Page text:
26 thoughts on “39 – Extreme Crosscut Table Saw Sled with Perfect Miter & Dado & Removable Zero Clearance Insert

  • June 3, 2019 at 3:27 pm
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  • June 3, 2019 at 3:27 pm
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    Great stuff! This will be my next shop project

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  • June 3, 2019 at 3:27 pm
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    i think your band saw blade is dull…. you have burt sawdust lol! Nice build!!

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  • June 3, 2019 at 3:27 pm
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    34:33 As much as I admire your solution, the reasons behind it are flawed. The line of the cut on opposite sides of the board will both be the same length. Still it makes sense to use your solution.

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  • June 3, 2019 at 3:27 pm
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    Buen trabajo. Muy profesional.

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  • June 3, 2019 at 3:27 pm
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    I assume that you would want to modify the removable bit to be on whichever side your blade tilts too. And that you might have inserts for common angles like 45. My blade tilts to the left, so I'd reverse for that on mine. Looks great!

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  • June 3, 2019 at 3:27 pm
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    Exceptional video!
    One question… why in important to have zero play slot insert piece. Is it to prevent ripping wood at the cut exit?

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  • June 3, 2019 at 3:27 pm
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    "Advanced Kung Fu technique" genius.

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  • June 3, 2019 at 3:27 pm
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    How did your get the hold-down bolts into the track? It appears that the tracks are blocked by the fences.

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  • June 3, 2019 at 3:27 pm
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    Pretty cool. One suggestion; the T track in the sled….unless you install the hold down clamps permanently you cannot get them installed without either taking out one or both tracks or removing the front fence and then reversing the process in order to get going again. If they are permanently installed then they will be in the way when cutting a large piece. If not, well, you have a frustrating hassle to use what was designed to be a convenience being the opposite. I suggest cutting the T track short enough to slip in the clamps at the planned gap at the end of the T track. I'm making mine now and that is my plan.

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  • June 3, 2019 at 3:27 pm
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    Very well done, sir! I wished I would have ran across your channel years ago…..it would have no doubt been very beneficial!

    I am curious as to why you wouldn't use a large 45-90-45 drafting triangle to make the 45 cut? As an old draftsman, that's what I used with great results.

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  • June 3, 2019 at 3:27 pm
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    Very nicely done. Thanks for your effort and teaching.

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  • June 3, 2019 at 3:27 pm
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    Best video I've seen for making a sled. I'm a newbie and this video was just perfect.

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  • June 3, 2019 at 3:27 pm
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    That is great I just ordered the 1st large machine for my new shop. A Jet II table saw w/50” rip capacity. This sled is going to be my first project.
    Thanks for putting all the hardware links. Keep on doing what you love, you and your girls are great at it !!!

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  • June 3, 2019 at 3:27 pm
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    Thanks for the vid

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  • June 3, 2019 at 3:27 pm
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    This is a great amalgamation of the many sleds I've seen. I really like how you handled the solution to using dado set blades by using the various sized inserts. I saw a sliding insert setup on the Woodsmith Shop channel, but this is a bit less complex to set up. Well done! I'm going to build my sled based on yours.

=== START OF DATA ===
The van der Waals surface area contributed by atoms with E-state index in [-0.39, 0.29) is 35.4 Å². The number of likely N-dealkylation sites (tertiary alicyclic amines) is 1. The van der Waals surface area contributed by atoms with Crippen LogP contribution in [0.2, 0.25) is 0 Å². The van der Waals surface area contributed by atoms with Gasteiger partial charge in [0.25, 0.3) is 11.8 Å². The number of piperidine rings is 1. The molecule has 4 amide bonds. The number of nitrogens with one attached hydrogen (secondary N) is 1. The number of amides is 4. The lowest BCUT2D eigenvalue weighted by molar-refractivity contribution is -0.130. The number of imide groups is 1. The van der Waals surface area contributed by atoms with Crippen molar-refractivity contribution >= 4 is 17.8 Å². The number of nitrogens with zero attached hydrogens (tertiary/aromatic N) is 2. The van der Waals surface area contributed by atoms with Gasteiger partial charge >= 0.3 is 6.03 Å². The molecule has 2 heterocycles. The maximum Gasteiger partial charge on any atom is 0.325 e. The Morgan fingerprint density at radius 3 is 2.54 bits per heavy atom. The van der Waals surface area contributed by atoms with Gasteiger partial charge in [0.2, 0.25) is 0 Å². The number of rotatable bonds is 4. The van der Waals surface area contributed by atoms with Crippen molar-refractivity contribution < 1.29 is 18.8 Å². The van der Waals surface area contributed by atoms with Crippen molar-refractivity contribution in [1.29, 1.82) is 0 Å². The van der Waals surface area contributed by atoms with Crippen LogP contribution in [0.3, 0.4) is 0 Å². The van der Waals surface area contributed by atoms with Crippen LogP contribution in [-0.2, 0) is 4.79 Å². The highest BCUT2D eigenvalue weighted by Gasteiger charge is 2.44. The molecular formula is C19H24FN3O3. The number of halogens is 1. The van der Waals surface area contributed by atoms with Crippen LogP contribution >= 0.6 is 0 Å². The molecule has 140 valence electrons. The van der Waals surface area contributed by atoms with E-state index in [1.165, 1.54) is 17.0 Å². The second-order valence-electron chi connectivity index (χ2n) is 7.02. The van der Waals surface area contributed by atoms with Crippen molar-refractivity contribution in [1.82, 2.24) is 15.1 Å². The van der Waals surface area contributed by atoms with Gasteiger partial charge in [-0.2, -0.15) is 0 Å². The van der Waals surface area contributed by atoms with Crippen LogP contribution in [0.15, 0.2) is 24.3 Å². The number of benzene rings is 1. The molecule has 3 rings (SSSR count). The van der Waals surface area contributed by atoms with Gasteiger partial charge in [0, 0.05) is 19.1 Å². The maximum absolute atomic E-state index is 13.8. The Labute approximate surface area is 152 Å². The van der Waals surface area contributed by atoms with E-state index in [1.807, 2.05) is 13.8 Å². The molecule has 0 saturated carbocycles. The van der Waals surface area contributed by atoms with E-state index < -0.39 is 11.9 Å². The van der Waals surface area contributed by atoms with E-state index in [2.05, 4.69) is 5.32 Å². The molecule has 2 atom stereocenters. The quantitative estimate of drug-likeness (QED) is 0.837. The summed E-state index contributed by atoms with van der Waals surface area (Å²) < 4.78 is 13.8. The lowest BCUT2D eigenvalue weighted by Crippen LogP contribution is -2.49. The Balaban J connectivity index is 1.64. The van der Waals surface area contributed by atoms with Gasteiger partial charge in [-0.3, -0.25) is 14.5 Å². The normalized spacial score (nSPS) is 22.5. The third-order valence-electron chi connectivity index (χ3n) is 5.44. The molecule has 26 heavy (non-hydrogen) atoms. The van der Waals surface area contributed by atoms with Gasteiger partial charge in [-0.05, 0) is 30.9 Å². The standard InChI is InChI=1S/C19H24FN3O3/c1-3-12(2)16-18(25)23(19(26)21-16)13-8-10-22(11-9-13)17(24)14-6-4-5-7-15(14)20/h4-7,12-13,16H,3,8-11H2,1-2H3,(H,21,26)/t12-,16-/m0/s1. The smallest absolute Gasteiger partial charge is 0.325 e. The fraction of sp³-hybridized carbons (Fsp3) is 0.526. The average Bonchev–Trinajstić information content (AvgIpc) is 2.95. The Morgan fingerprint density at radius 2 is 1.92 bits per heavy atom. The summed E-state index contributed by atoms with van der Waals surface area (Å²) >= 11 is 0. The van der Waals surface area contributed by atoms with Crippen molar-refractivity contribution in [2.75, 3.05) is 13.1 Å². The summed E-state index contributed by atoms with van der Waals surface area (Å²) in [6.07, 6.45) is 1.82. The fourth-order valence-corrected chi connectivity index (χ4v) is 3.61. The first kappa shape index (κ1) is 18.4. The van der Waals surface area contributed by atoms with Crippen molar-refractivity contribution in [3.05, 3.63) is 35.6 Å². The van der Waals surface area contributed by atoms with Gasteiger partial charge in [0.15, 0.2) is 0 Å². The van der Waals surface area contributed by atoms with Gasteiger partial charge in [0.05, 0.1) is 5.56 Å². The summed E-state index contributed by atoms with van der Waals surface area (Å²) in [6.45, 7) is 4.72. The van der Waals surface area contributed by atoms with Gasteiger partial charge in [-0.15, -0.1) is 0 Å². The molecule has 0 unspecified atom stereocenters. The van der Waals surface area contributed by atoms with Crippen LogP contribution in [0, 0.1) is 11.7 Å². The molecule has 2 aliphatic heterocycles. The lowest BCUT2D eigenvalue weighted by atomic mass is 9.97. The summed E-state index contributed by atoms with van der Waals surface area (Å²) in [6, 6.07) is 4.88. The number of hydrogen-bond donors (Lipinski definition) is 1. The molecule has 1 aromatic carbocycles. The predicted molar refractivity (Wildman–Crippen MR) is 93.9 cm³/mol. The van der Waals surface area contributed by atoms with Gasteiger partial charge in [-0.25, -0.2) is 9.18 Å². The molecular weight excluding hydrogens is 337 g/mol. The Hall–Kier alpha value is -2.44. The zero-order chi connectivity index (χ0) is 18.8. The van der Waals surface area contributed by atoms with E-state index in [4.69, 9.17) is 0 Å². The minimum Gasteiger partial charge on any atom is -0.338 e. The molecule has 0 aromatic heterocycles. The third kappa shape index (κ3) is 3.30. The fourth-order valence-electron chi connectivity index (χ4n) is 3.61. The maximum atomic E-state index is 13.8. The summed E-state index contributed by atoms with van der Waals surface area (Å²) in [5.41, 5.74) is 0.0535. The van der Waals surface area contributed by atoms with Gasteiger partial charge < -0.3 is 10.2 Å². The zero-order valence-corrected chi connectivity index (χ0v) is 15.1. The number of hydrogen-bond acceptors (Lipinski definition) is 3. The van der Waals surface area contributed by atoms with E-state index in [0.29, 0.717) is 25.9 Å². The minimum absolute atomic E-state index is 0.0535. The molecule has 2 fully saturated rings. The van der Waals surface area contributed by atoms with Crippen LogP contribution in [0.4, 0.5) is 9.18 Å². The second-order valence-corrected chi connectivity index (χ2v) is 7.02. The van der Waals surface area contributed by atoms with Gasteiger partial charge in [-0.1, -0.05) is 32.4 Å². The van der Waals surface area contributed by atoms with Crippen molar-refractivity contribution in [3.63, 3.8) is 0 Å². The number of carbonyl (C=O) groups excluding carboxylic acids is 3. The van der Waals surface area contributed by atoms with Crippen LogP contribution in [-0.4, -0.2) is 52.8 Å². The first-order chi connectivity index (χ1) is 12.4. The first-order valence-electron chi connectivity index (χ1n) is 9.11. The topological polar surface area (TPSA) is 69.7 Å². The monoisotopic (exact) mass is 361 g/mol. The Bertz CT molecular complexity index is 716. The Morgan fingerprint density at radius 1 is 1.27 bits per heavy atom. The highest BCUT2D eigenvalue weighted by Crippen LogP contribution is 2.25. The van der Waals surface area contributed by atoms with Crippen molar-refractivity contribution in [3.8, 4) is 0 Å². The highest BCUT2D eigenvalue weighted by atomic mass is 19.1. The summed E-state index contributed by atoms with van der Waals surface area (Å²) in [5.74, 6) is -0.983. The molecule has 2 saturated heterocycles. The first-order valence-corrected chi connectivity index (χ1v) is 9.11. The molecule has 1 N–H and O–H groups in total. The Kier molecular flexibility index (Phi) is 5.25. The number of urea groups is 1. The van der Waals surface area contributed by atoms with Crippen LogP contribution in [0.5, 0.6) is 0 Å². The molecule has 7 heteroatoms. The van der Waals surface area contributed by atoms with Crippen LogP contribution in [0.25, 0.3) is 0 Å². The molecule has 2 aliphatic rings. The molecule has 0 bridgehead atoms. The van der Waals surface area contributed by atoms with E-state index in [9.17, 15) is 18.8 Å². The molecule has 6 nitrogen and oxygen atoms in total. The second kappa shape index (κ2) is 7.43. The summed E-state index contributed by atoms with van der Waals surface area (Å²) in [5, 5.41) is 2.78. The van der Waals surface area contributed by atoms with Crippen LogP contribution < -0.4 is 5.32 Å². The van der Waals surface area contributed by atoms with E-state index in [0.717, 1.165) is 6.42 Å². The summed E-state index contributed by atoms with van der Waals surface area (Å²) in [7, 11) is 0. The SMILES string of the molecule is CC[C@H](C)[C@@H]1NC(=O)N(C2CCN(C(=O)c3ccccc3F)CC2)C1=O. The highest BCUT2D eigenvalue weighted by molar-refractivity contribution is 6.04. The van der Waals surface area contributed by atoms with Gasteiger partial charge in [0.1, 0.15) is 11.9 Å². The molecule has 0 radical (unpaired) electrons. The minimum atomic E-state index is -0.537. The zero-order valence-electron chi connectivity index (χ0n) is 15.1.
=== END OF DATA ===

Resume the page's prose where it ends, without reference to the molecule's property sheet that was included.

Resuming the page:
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  • June 3, 2019 at 3:27 pm
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    Outstanding tutorial.

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  • June 3, 2019 at 3:27 pm
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    Like the Code 187 MDK reference from Demolition Man on your safety block.

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  • June 3, 2019 at 3:27 pm
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    great video, but at 38:48 or so, the perfect 45 is the piece you are NOT using. the side with the green tape is the perfect 45 to the cut. the piece you used works, but is only as good as the "perfect" 90 degrees to the green tape side. to test this out make the sides not parallel and you will see. it will not work with piece you are using. Of the hundreds of sled videos I like this and the almost perfect 45. I am headed to the garage with my notes from this to complete my first sled and miter attachment.

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  • June 3, 2019 at 3:27 pm
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    Yep, I just got a Delta commercial table saw and once I get it fully restored to proper working order this will be the first thing I make. Awesome video with the detailed instructions, your plan for this sled is going to be one plan I do buy. Thanks for the video.

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  • June 3, 2019 at 3:27 pm
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    those inserts are a good plan !

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  • June 3, 2019 at 3:27 pm
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    Any particular reason you can't use corner clamps or a triangle square?

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  • June 3, 2019 at 3:27 pm
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    Hi James, i was wondering if you would be willing to do a video on setting up your jointer? i just got my first one (G0857) and could use a good visual and explanation. Thanks in advance.

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  • June 3, 2019 at 3:27 pm
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    Excellent explanation and demonstration. One adjustment to bring the fence back and the next error was .000975. I’m good with that!

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  • June 3, 2019 at 3:27 pm
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    I invented a new Power saw named "Parallel Guided Power Saw" you can see here on you tube under this name. Do you think your shop would benefit having my saw?  I wish a partner to manufacture my saw.